There’s a difference between ownership and stewardship. You are a trustee of God’s living trust. How are you managing God’s money for the Kingdom? In some ways your money stewardship should be your life calling. If you’re committed to stewarding money God’s way, stay tuned for Part 2.

Scriptures to Pray On

“A tithe of everything from the land, whether grain from the soil or fruit from the trees, belongs to the Lord; it is holy to the Lord” (Leviticus 27:30, NIV)

For the love of money is a root of all kinds of evils. Some people, eager for money, have wandered from the faith and pierced themselves with many griefs (1 Timothy 6:10, NIV)

Don’t love money; be satisfied with what you have. For God has said, “I will never fail you. I will never abandon you” (Hebrews 13:5, NLT)

Those who love money will never have enough. How meaningless to think that wealth brings true happiness (Ecclesiastes 5:10, NLT)

“Don’t store up treasures here on earth, where moths eat them and rust destroys them, and where thieves break in and steal. Store your treasures in heaven, where moths and rust cannot destroy, and thieves do not break in and steal. Wherever your treasure is, there the desires of your heart will also be” (Matthew 6:19-21, NLT)

Honor the Lord with your wealth, with the firstfruits of all your crops (Proverbs 3:9, NLT)

Each of you must bring a gift in proportion to the way the Lord your God has blessed you (Deuteronomy 16:17, NLT)

About the Author: Sandra Dillon is a professional life coach with an extensive background in leadership and ministry. She has a passion to help people be the hero of their own life stories. She administers assessments, designs and facilitates workshops, and coaches individuals, teams, and businesses. You can learn more about Sandra or engage her as your coach by reaching out to her at or by visiting her website at

Money Quotes to Live By

pepi-stojanovski-MJSFNZ8BAXw-unsplashWhat’s your favorite quote on money? That was the question asked in a Q&A while leading my Affording Your Lifestyle workshop for the Prison Entrepreneurship Program. There’s hundreds of quotes to take to heart or take to the bank. I share my favorite in every financial workshop: “If you can’t live on $30,000 a year, you won’t be able to live on $300,000.” If you won’t live on a balanced budget when you don’t have two nickels to rub together, you’ll never have the discipline to live within your means and create long-term wealth.


Each of the quotes below are worth a read and some reflection. How does each quote resonate with you? What feelings do they evoke? Which ones might you apply more of in you life? Solid financial stewardship provides the foundation for building a life plan. It’s important to evaluate your money mindset, worldview, and the role money plays in your life. Is your relationship with money working for you and helping you achieve your dreams?

My Favorite Money Quotes

Money Mindset

  • “Too many people spend money they earned…to buy things they don’t want…to impress people that they don’t like.” [Will Rogers]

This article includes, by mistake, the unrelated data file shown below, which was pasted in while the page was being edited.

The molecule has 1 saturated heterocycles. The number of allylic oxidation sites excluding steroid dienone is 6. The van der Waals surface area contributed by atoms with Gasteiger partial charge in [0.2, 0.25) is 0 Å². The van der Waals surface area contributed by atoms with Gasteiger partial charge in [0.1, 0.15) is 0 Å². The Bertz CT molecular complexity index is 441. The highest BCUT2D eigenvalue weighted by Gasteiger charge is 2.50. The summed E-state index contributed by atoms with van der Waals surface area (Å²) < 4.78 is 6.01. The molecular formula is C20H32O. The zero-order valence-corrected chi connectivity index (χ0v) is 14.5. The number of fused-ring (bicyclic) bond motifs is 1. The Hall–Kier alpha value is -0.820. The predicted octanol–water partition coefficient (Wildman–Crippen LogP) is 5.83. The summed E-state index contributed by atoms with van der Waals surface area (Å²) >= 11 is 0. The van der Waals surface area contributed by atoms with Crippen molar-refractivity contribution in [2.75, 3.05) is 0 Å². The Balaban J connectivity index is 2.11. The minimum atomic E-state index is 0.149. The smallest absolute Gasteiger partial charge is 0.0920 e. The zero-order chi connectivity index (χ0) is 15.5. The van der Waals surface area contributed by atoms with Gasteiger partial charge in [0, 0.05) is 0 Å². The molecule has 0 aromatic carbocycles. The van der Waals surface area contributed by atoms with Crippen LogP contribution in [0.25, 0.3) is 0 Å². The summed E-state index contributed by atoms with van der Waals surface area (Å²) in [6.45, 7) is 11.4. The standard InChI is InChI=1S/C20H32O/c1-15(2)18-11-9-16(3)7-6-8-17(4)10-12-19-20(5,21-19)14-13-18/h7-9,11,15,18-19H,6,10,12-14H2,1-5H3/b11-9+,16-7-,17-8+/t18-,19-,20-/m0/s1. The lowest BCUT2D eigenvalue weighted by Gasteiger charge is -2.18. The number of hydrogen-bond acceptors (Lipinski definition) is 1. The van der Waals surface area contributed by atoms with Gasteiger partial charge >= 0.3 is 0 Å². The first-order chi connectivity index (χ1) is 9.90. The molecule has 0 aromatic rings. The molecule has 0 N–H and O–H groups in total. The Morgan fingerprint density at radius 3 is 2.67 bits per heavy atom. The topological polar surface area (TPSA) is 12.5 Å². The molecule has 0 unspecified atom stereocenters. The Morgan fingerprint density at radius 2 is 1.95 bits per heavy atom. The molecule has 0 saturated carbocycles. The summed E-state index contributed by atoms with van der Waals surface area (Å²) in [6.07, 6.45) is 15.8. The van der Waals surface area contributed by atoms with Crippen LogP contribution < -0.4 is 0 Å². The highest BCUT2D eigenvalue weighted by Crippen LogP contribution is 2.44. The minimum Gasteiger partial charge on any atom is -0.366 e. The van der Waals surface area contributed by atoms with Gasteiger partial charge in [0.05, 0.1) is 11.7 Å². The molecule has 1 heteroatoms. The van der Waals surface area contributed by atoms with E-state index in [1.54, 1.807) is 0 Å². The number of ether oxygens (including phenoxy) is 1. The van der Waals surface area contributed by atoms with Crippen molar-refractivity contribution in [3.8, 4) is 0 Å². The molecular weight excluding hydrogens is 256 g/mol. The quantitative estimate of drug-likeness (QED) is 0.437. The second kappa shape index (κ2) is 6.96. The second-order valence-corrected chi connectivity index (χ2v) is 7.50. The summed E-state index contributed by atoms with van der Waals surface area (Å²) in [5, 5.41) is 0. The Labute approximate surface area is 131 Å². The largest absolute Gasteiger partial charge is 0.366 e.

• “If you live for having it all what you have is never enough.” [Mike Ditka]
  • “Don’t let the fear of losing be greater than the excitement of winning.” [Robert Kiyosaki]
  • “A big part of financial freedom is having your heart and mind free from worry about the what-ifs of life.” [Suze Orman]

Money Principles

  • “Never spend your money before you have it.” [Thomas Jefferson]
  • “Money is only a tool. It will take you wherever you wish, but it will not replace you as the driver.” [Ayn Rand]
  • “Time is more valuable than money. You can get more money, but you cannot get more time.” [Jim Rohn]
  • “You must gain control over your money or the lack of it will forever control you.” [Dave Ramsey]
  • “The only way you’ll take control of your financial future is to dig deep inside yourself and fix the root problem that got you into your financial mess.” [Sandra Dillon]

Money Purpose

  • “Wealth is not about having a lot of money; it’s about having a lot of options.” [Chris Rock]
  • “We make a living by what we get, but we make a life by what we give.” [Winston Churchill]


“Money is not the currency that measures success” is a worldview counter to today’s message. I care about money in terms of its influence to achieve my servant leadership goals. If you have a favorite financial quote or a money message that’s had a major impact on your life, I’d love to hear from you.


About the Author: Sandra Dillon is a professional life coach with an extensive background in leadership, finances, and business consulting. She has a passion to help people be the hero of their own life stories. She administers assessments, designs, and facilitates workshops, and coaches both individuals and teams. You can learn more about Sandra or engage her as your coach by reaching out to or by visiting her website at


How Does Your Relationship with Money Affect Your Life?


When I ask clients to describe their relationship with money, most times I get a confused look. They’re not sure how to respond to that question, because they haven’t given much thought to money along those lines. Eventually, some may say that money is a means of getting what they want, a necessity to buy the basics of life, or the definition of success and power. How would you respond to that question?

Too many people spend money they buy things they don’t impress people that they don’t like.  [Will Rogers]